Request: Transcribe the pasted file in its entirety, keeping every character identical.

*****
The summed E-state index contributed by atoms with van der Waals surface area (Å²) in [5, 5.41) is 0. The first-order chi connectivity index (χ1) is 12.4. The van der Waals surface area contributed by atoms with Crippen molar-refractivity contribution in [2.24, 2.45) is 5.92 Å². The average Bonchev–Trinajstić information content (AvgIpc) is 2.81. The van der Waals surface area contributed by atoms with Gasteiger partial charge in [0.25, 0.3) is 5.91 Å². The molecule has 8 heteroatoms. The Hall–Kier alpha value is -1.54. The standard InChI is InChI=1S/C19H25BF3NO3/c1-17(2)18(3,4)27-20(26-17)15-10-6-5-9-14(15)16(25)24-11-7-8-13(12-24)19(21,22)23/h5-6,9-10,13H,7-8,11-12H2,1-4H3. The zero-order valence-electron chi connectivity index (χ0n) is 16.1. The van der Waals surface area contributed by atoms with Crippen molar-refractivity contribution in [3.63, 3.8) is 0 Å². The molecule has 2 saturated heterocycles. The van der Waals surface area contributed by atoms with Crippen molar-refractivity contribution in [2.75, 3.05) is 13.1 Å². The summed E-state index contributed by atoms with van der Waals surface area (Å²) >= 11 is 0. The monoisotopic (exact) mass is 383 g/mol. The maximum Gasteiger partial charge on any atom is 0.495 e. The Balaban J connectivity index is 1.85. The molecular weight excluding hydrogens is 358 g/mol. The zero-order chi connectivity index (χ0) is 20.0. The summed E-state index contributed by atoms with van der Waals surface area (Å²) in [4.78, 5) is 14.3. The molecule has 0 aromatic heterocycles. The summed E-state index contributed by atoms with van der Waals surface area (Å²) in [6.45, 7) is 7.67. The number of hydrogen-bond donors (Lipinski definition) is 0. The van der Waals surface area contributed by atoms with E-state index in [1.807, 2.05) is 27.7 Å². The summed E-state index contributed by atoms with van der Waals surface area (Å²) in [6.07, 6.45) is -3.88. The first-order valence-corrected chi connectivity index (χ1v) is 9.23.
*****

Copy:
The summed E-state index contributed by atoms with van der Waals surface area (Å²) in [5, 5.41) is 0. The first-order chi connectivity index (χ1) is 12.4. The van der Waals surface area contributed by atoms with Crippen molar-refractivity contribution in [2.24, 2.45) is 5.92 Å². The average Bonchev–Trinajstić information content (AvgIpc) is 2.81. The van der Waals surface area contributed by atoms with Gasteiger partial charge in [0.25, 0.3) is 5.91 Å². The molecule has 8 heteroatoms. The Hall–Kier alpha value is -1.54. The standard InChI is InChI=1S/C19H25BF3NO3/c1-17(2)18(3,4)27-20(26-17)15-10-6-5-9-14(15)16(25)24-11-7-8-13(12-24)19(21,22)23/h5-6,9-10,13H,7-8,11-12H2,1-4H3. The zero-order valence-electron chi connectivity index (χ0n) is 16.1. The van der Waals surface area contributed by atoms with Crippen molar-refractivity contribution in [3.63, 3.8) is 0 Å². The molecule has 2 saturated heterocycles. The van der Waals surface area contributed by atoms with Crippen molar-refractivity contribution in [2.75, 3.05) is 13.1 Å². The summed E-state index contributed by atoms with van der Waals surface area (Å²) >= 11 is 0. The monoisotopic (exact) mass is 383 g/mol. The maximum Gasteiger partial charge on any atom is 0.495 e. The Balaban J connectivity index is 1.85. The molecular weight excluding hydrogens is 358 g/mol. The zero-order chi connectivity index (χ0) is 20.0. The summed E-state index contributed by atoms with van der Waals surface area (Å²) in [4.78, 5) is 14.3. The molecule has 0 aromatic heterocycles. The summed E-state index contributed by atoms with van der Waals surface area (Å²) in [6.45, 7) is 7.67. The number of hydrogen-bond donors (Lipinski definition) is 0. The van der Waals surface area contributed by atoms with E-state index in [1.807, 2.05) is 27.7 Å². The summed E-state index contributed by atoms with van der Waals surface area (Å²) in [6.07, 6.45) is -3.88. The first-order valence-corrected chi connectivity index (χ1v) is 9.23.